In addition to terrorism concerns, Ramadan may also exacerbate heightened sectarian tensions in some locations of the Muslim world, which could prompt violent incidents. Sectarian tensions are especially heightened between the 19th-21st days of Ramadan, when Shiite and Sunni Muslims commemorate the death of Ali, the brother-in-law of Prophet Muhammad. In previous years, various militant groups have conducted bombings or small-arms attacks against crowds partaking in religious gatherings during the three days. In June 2018 a twin bombing on a Shiite mosque in Baghdad occurred during this three-day window; at least 20 people were killed and over 110 were wounded.
To address the heightened threat from terrorist groups during Ramadan, increased security measures are typically implemented. In Saudi Arabia, additional security personnel are deployed, especially around the Muslim holy cities of Mecca and Medina, which receive an influx of pilgrims during the month. In other countries across the Middle East and North Africa region as well as other Muslim-majority countries, additional security personnel and police patrols are stationed at and near religious facilities and crowded spaces for the duration of Ramadan. While the vast majority of nations with a predominantly Muslim population do not experience violent attacks during Ramadan, countries with already elevated levels of terrorism are at a particularly heightened risk of an attack, including Afghanistan, Iraq and Pakistan. As a result, travel to countries with more pressing terrorism concerns should be carefully evaluated during this time.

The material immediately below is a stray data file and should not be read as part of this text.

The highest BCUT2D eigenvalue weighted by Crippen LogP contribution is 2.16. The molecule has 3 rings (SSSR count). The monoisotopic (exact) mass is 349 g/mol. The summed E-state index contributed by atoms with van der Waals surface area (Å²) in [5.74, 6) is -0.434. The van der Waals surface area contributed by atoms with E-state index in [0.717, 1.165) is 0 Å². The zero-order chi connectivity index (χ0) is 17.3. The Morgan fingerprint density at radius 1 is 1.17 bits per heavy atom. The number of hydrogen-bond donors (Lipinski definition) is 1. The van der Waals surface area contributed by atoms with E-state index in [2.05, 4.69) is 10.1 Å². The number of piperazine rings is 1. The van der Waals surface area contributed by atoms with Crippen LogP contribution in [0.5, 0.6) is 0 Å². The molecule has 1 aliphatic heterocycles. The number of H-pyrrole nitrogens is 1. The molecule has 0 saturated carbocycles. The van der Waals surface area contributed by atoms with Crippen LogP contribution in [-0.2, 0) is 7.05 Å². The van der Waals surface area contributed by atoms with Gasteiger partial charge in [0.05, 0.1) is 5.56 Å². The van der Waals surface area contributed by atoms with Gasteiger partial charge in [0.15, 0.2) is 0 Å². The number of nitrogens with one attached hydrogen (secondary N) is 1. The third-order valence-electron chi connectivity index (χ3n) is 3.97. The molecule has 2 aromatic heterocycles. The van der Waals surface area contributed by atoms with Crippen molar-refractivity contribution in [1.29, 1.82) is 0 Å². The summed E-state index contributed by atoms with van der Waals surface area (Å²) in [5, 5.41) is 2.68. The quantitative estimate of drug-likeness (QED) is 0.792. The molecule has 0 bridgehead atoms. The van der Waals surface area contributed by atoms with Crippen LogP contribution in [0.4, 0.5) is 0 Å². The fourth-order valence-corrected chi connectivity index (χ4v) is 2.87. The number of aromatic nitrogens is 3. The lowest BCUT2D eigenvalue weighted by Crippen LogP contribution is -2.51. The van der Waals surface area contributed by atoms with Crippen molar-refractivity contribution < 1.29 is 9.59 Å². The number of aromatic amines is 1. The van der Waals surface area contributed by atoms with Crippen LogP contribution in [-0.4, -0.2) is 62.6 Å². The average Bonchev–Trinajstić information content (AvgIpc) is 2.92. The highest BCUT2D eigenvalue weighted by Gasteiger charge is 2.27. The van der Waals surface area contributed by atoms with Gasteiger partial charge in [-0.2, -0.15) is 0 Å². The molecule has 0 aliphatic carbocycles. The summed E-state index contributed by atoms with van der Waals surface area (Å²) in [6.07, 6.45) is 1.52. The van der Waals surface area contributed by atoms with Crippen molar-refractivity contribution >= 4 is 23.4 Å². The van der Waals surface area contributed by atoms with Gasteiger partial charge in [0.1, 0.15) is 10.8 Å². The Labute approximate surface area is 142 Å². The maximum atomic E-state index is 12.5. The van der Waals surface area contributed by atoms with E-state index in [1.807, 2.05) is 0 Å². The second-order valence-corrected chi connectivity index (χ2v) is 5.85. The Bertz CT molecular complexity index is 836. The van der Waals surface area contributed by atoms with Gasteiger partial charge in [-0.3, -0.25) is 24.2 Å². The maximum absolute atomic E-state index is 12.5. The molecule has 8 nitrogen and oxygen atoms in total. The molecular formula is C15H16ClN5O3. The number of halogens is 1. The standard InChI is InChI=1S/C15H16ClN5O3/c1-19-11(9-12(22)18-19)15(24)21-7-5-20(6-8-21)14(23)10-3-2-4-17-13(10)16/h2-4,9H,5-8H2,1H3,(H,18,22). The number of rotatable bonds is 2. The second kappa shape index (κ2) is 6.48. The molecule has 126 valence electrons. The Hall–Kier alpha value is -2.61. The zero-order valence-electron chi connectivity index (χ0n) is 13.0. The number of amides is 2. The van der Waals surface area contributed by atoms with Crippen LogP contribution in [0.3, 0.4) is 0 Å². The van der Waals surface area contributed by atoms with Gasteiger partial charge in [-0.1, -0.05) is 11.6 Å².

In addition to elevated security concerns, there are notable safety concerns during Ramadan, which include increased road traffic accidents and overcrowding issues. These concerns are most prominent before dawn during the start of the fasting day and after dusk when the day-long fast is broken, called Iftar. Concerns include overcrowding at or near religious sites, restaurants and transportation hubs. Other concerns during the affected times include, but are not limited to, severe traffic congestion resulting in extensive delays and difficulty accessing basic amenities such as medical facilities and water accommodations. An increased number of road traffic accidents has also historically been reported in Muslim-majority countries during Ramadan, including in Oman, Qatar and the United Arab Emirates. The majority of incidents have taken place between 09:00 – 10:00 local time, coinciding with the morning rush hour during Ramadan due to altered working times throughout the month. Overland travel during the Ramadan season should be coordinated in advance to mitigate associated risks and possible delays in transit.